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Friday, February 11, 2011

Denial of Death

The anthropologist Ernest Becker is well-known for his thesis that individuals are terrorized by the knowledge of their own mortality and thus seek to deny it in various ways. Correspondingly, according to Becker, a main function of a culture is to provide ways to engage successfully in death denial.
Becker was born on September 27, 1924, in Springfield, Massachusetts, to Jewish immigrants. His first publication, Zen: A Rational Critique (1961), was a version of his doctoral dissertation at Syracuse University, where he pursued graduate studies in cultural anthropology before becoming a writer and professor at Simon Fraser University in Vancouver, British Columbia, Canada. He authored nine books, with the last one, Escape from Evil, appearing after Becker's untimely death in March 1974. Escape from Evil is an application to the problem of evil of ideas Becker exposed in The Denial of Death (1973), a book for which he was awarded a Pulitzer Prize. Becker considered the two books to be an expression of his mature thinking.
The Denial of Death emerged out of Becker's previous attempts to create a unified "science of man" that he hoped would provide an understanding of the fundamental strivings of humans and the basis for the formulation of an ideal type of person—one who, being free from external constraints on freedom, might attain "comprehensive meaning" (Becker 1973). In the second edition of The Birth and Death of Meaning (1971) and, more elaborately, in The Denial of Death and Escape from Evil, Becker presents the more pessimistic view that the quest for meaning resides not outside but inside the individual. The threat to meaning is created by a person's awareness of his or her own mortality.
The change in Becker's view happened under the influence of the psychoanalyst Otto Rank, who viewed the fear of life and death as a fundamental human motivation. Becker used the idea of a "character armor" (taken from another psychoanalyst, Wilhelm Reich) as "the arming of personality so that it can maneuver in a threatening world" and enlarged it with the concept of the society as a symbolic hero system that allows the practice of "heroics" (Becker 1973). By fulfilling their role in such a society—"low heroics"—or by pursuing and realizing extraordinary accomplishments—"high heroics"—humans maintain a sense of self-esteem.

The writings of the anthropologist Ernest Becker (1924–1974) inspired the formulation of a psychological theory of social motivation—Terror Management Theory— that is supported by extensive empirical work.


In The Denial of Death, Becker presents examples of low and high heroics in the normal individual, the creator, and the mentally ill. For example, he portrays the schizophrenic as incapable of conforming to normal cultural standards and is thus incapable of death denial. To substantiate his thesis regarding the universality of the death terror, Becker employed arguments from biology, from psychoanalytic theory, and from existential philosophy, especially Kierkegaard. For example, Freud's Oedipus complex is reinterpreted to reflect the existential project of avoiding the implications of being a "body," and thus being mortal. The boy is attracted to his mother in an effort to become his own father, thereby attempting to transcend his mortality through an imagined self-sufficiency.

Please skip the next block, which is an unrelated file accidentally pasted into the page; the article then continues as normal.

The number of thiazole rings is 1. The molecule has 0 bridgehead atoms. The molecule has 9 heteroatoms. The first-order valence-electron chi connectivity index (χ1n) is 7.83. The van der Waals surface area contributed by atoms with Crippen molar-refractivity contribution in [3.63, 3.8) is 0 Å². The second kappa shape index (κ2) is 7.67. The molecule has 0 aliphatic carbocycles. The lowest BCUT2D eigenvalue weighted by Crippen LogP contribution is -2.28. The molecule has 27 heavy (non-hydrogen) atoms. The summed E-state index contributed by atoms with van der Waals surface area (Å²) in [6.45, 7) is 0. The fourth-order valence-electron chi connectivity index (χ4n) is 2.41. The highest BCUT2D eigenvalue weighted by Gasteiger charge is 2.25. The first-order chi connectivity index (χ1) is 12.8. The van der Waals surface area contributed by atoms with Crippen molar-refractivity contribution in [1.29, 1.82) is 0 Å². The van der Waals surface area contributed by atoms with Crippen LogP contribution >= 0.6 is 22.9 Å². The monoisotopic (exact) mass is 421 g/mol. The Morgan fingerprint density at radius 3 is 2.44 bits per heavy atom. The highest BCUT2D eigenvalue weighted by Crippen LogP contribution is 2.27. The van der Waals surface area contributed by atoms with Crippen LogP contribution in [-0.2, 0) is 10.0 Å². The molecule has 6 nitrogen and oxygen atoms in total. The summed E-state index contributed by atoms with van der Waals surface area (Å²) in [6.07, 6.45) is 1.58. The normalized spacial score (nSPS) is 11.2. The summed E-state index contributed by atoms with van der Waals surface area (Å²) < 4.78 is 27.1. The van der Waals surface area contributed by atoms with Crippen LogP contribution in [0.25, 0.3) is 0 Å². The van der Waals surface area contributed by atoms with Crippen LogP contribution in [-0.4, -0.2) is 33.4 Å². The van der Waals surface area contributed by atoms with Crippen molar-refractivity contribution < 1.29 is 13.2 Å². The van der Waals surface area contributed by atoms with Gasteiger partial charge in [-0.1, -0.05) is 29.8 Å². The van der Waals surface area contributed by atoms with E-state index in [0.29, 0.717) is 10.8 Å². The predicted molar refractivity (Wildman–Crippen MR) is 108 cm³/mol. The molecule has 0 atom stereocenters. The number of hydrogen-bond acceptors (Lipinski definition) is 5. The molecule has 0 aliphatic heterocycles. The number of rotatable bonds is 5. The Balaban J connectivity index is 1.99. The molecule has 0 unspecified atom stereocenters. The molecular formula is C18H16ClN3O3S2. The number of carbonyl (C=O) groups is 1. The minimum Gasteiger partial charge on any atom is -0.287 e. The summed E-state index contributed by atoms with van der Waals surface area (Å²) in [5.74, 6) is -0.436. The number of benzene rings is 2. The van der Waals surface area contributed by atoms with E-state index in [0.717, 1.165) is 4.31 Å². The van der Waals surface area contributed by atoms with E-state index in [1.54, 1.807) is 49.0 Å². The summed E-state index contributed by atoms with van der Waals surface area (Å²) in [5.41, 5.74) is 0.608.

Notwithstanding his emphasis on death terror as a mainspring of human activity and as a foundation for human culture, Becker does not ignore the tendency of human beings to grow. This tendency has the form of merging with the cosmos (the Agape motive) or of development beyond the present self (the Eros motive). The psychoanalytic concept of transference, as identification with an external object, corresponds to the first motive. While life expansion forces coexist with the fear of death, it is the latter that imbues them with urgency. Transference, for example, reflects both fear of death and possibility for "creative transcendence." In both cases transference involves "distortion" or "illusion." The problem of an ideal life becomes the problem of the "best illusion," the one that allows maximum "freedom, dignity, and hope" (Becker 1973, p. 202). Only religion, with God as an object of transference, can satisfy these criteria. However, this is a religion that emphasizes an awareness of limits, introspection, and a confrontation with apparent meaninglessness.
Becker's academic career suffered enormously because of his intellectual courage and because of the skepticism of "tough-minded" social scientists toward his ideas. Becker's writings continue to influence psychotherapeutic, educational, and theoretical work, especially as regards the pervasiveness of the fear of death in governing individual and social behavior into the twenty-first century.


Becker, Ernest. Escape from Evil. New York: Free Press, 1975.
Becker, Ernest. The Denial of Death. New York: Free Press, 1973.
Becker, Ernest. The Birth and Death of Meaning. New York: Free Press, 1971.
Becker, Ernest. Angel in Armor. New York: George Braziller, 1969.
Becker, Ernest. Beyond Alienation. New York: George Braziller, 1967.
Kagan, Michael A. Educating Heroes. Durango, CO: Hollowbrook, 1994.
Leifer, Ron. "Becker, Ernest." In David L. Sills ed., The International Encyclopedia of the Social Sciences, Vol. 18: Biographical Supplement. New York: Free Press, 1979.
Liechty, Daniel. Transference & Transcendence. Northvale, NJ: Jason Aronson, 1995.

Internet Resources

Leifer, Ron. "The Legacy of Ernest Becker." Psychnews International 2, no. 4 (1997). Available from .

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